Another pre-expiration strategy, called "layering innovations," is when the original patent holder is given more patents for improvements to the original patent. By making an upgraded version, the patent is extended and the company continues to enjoy its monopoly.
Line extension is another option. This strategy calls for finding new ways to use a patented idea. For instance, pharmaceutical companies can find new diseases that can be treated by a previously patented drug. Patents must meet specific criteria of being useful and novel, but they cannot be so obvious that just anyone can think of them.
Additional Line of Protection
Of course, you don't have to leave your expiring patent to the mercy of the USPTO's rules. As long as you keep part of your invention a secret, no one else can ever copy it. These fine details only the inventor knows are known as "trade secrets." In fact, major brands such as Coca Cola are known for keeping their recipes a secret, helping preserve the product's taste and keep customers from switching to a generic version.
So, why provide the USPTO with every tiny detail of your creation? In doing so you leave yourself and your invention completely vulnerable. Of course they require that you provide them with the process when you initially obtain the patent. Many inventors, like a chef, has special ingredients or a special formula. By holding back a key ingredient or two, no one else can ever truly copy your invention.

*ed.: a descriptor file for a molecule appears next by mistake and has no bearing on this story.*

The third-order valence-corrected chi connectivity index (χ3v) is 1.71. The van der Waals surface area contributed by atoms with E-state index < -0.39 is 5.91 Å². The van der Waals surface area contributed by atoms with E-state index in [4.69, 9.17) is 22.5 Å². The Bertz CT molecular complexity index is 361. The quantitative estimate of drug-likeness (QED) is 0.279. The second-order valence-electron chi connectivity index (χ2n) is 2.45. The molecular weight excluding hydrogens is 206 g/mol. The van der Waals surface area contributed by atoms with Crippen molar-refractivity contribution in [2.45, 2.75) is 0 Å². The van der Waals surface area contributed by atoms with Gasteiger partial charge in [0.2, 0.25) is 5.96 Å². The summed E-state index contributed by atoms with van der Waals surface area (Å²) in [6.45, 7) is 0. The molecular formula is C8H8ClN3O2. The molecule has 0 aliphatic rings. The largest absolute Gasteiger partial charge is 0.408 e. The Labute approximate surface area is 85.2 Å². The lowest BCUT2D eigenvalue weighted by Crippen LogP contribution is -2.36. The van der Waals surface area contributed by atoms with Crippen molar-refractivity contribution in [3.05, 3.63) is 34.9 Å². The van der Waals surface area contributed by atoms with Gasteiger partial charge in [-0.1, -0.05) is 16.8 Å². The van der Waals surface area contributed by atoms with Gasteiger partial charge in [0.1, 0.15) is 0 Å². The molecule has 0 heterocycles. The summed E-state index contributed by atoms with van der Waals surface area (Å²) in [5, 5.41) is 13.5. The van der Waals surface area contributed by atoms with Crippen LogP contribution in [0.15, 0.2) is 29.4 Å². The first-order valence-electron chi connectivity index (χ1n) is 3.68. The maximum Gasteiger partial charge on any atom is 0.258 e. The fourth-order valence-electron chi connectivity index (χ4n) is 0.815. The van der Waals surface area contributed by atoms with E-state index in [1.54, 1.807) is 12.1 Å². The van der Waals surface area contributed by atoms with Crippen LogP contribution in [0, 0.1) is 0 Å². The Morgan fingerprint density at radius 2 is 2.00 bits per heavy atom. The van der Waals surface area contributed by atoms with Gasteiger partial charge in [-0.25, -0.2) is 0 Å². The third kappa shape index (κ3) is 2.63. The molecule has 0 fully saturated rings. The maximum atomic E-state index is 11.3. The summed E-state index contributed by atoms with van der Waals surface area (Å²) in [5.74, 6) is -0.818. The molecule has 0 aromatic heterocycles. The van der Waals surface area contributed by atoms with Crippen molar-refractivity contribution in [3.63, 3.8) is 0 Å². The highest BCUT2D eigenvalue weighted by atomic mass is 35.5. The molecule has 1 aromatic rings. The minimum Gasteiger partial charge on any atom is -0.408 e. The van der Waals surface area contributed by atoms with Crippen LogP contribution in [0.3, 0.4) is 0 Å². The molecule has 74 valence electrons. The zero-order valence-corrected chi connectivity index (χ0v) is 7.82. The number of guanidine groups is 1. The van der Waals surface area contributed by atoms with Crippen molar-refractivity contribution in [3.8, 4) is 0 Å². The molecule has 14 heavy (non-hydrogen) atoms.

What Could Happen When a Patent Is Infringed Before the Expiration?
Patent infringement is a situation in which a competitor violates the patent protection without permission. When this occurs, the patent holder can ask for an injunction from the courts that stops the competitor from profiting. The patent holder can also claim damages.
While patent infringement typically isn't an issue within the U.S., it is a major source of international conflict. Asian companies, for instance, cost U.S. pharmaceutical companies hundreds of millions of dollars each year from patent infringements.